Results from a study carried out by scientists from World Agroforestry (ICRAF), Swedish University of Agricultural Sciences (SLU) and Université de Ouagadougou indicate that West Africa will experience an increase in the number of extreme rainfall events in the 21st century, thanks to climate change.
These results of the study funded by the Swedish Research Council (Vetenskapsrådet) and the Swedish Research Council Formas suggest that maintaining or promoting appropriate tree cover in tropical African drylands may be crucial to improving deep soil and groundwater recharge under a future climate with more heavy rainfall.
In semi-arid West Africa, rainfall is characterized by a high spatial, intra‐ and inter‐annual variability. Annual rainfall is concentrated in a single, relatively short, rainy season that occurs between May and October. Rainfall intensities are high and a large proportion of annual rain falls during very intense storms.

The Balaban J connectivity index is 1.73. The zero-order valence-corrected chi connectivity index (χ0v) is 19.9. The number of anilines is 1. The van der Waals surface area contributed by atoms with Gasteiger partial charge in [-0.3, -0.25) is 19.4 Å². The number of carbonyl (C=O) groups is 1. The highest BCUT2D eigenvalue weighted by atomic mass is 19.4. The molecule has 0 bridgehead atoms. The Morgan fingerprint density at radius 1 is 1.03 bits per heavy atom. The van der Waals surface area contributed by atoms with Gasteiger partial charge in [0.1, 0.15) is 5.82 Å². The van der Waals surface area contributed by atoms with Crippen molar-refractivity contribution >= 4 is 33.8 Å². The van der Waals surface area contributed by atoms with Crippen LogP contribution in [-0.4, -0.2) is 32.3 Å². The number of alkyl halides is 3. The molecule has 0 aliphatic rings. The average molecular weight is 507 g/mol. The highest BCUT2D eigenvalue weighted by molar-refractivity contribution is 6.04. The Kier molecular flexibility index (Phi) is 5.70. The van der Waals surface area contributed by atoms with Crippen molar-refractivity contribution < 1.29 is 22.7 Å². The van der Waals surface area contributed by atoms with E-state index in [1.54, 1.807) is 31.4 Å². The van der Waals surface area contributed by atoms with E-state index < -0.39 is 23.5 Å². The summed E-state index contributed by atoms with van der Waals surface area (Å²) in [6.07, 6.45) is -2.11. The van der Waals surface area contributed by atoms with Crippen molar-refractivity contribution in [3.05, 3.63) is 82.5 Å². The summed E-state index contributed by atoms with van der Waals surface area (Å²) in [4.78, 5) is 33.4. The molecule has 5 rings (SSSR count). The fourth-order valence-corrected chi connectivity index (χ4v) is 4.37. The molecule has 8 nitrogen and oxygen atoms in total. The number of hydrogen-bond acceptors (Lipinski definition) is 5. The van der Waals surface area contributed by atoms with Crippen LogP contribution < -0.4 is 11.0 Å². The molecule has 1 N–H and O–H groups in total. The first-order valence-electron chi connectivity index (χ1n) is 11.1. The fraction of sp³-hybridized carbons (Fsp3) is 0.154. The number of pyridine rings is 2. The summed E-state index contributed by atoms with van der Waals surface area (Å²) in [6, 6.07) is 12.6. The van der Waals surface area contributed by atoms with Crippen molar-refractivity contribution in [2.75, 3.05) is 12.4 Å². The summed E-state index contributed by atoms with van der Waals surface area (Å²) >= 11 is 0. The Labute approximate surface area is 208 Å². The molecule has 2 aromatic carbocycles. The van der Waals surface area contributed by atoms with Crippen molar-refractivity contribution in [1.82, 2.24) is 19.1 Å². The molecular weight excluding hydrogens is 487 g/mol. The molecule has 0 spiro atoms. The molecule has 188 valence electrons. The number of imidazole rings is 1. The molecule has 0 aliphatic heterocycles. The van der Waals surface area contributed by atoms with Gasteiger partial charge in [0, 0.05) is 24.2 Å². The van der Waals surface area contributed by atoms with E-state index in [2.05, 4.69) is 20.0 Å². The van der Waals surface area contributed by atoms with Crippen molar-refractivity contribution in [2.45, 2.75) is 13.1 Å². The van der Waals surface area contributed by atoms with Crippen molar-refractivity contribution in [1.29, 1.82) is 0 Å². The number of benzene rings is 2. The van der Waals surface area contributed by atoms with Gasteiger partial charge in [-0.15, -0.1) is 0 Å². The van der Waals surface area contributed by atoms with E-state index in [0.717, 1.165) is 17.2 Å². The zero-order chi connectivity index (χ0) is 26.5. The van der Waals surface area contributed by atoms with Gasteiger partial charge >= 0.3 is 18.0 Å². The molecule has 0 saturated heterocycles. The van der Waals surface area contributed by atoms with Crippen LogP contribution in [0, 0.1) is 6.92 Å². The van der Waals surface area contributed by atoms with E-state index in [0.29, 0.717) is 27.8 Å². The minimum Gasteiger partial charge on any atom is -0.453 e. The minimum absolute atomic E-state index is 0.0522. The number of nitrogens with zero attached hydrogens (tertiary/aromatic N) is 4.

In the same study area, the researchers found that there was an optimum tree cover that maximized groundwater recharge, which reflects the balance between the positive and negative effects of trees. The optimum tree cover represents a threshold below which increasing tree cover leads to improved groundwater recharge whereas above this threshold more trees result in reduced water yields. In water‐limited environments, understanding the potential thresholds in the relationship between tree cover and water availability is critical.
In a similar study in China’s semi-arid Loess Plateau, researchers have estimated the threshold at which additional revegetation in the area will cause a shortage in the water supply for human activities. Additionally, they found that this threshold could be significantly reduced in the future owing to climate change and increased water withdrawals and called for a better match of species and planting density in large‐scale restoration programs.
In line with the growing awareness of the important relationship between tree cover and groundwater recharge, more research is needed to better understand how this relationship will change in response to projected changes in rainfall intensity.